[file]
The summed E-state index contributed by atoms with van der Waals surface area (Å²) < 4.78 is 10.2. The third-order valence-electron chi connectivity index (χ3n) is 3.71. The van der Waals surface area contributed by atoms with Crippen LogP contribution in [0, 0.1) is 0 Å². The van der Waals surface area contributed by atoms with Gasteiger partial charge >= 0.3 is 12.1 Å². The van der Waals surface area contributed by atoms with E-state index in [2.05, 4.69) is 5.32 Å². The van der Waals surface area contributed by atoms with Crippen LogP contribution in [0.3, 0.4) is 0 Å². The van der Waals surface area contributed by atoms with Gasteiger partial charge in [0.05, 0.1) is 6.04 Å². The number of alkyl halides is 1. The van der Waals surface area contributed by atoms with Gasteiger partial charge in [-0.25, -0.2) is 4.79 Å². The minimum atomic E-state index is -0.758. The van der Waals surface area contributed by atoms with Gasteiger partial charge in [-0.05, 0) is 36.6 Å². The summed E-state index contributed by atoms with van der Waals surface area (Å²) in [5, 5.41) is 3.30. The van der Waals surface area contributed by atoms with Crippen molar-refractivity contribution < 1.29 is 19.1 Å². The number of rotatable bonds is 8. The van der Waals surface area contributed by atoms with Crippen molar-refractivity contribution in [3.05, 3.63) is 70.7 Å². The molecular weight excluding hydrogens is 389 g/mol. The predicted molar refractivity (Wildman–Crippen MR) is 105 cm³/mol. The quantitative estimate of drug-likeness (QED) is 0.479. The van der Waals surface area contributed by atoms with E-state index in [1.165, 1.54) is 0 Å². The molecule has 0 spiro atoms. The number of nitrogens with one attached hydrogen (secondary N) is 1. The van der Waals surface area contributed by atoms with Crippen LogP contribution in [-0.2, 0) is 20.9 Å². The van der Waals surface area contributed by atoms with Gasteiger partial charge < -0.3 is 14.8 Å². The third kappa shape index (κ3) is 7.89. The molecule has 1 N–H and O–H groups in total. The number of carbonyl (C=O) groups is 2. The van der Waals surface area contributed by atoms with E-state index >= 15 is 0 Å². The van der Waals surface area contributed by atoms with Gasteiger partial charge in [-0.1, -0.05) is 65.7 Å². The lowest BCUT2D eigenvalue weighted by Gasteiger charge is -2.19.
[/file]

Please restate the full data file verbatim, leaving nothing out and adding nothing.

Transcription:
The summed E-state index contributed by atoms with van der Waals surface area (Å²) < 4.78 is 10.2. The third-order valence-electron chi connectivity index (χ3n) is 3.71. The van der Waals surface area contributed by atoms with Crippen LogP contribution in [0, 0.1) is 0 Å². The van der Waals surface area contributed by atoms with Gasteiger partial charge >= 0.3 is 12.1 Å². The van der Waals surface area contributed by atoms with E-state index in [2.05, 4.69) is 5.32 Å². The van der Waals surface area contributed by atoms with Crippen LogP contribution in [0.3, 0.4) is 0 Å². The van der Waals surface area contributed by atoms with Gasteiger partial charge in [0.05, 0.1) is 6.04 Å². The number of alkyl halides is 1. The van der Waals surface area contributed by atoms with Gasteiger partial charge in [-0.25, -0.2) is 4.79 Å². The minimum atomic E-state index is -0.758. The van der Waals surface area contributed by atoms with Gasteiger partial charge in [-0.05, 0) is 36.6 Å². The summed E-state index contributed by atoms with van der Waals surface area (Å²) in [5, 5.41) is 3.30. The van der Waals surface area contributed by atoms with Crippen molar-refractivity contribution < 1.29 is 19.1 Å². The number of rotatable bonds is 8. The van der Waals surface area contributed by atoms with Crippen molar-refractivity contribution in [3.05, 3.63) is 70.7 Å². The molecular weight excluding hydrogens is 389 g/mol. The predicted molar refractivity (Wildman–Crippen MR) is 105 cm³/mol. The quantitative estimate of drug-likeness (QED) is 0.479. The van der Waals surface area contributed by atoms with E-state index in [1.165, 1.54) is 0 Å². The molecule has 0 spiro atoms. The number of nitrogens with one attached hydrogen (secondary N) is 1. The van der Waals surface area contributed by atoms with Crippen LogP contribution in [-0.2, 0) is 20.9 Å². The van der Waals surface area contributed by atoms with Gasteiger partial charge < -0.3 is 14.8 Å². The third kappa shape index (κ3) is 7.89. The molecule has 1 N–H and O–H groups in total. The number of carbonyl (C=O) groups is 2. The van der Waals surface area contributed by atoms with E-state index >= 15 is 0 Å². The van der Waals surface area contributed by atoms with Gasteiger partial charge in [-0.1, -0.05) is 65.7 Å². The lowest BCUT2D eigenvalue weighted by Gasteiger charge is -2.19.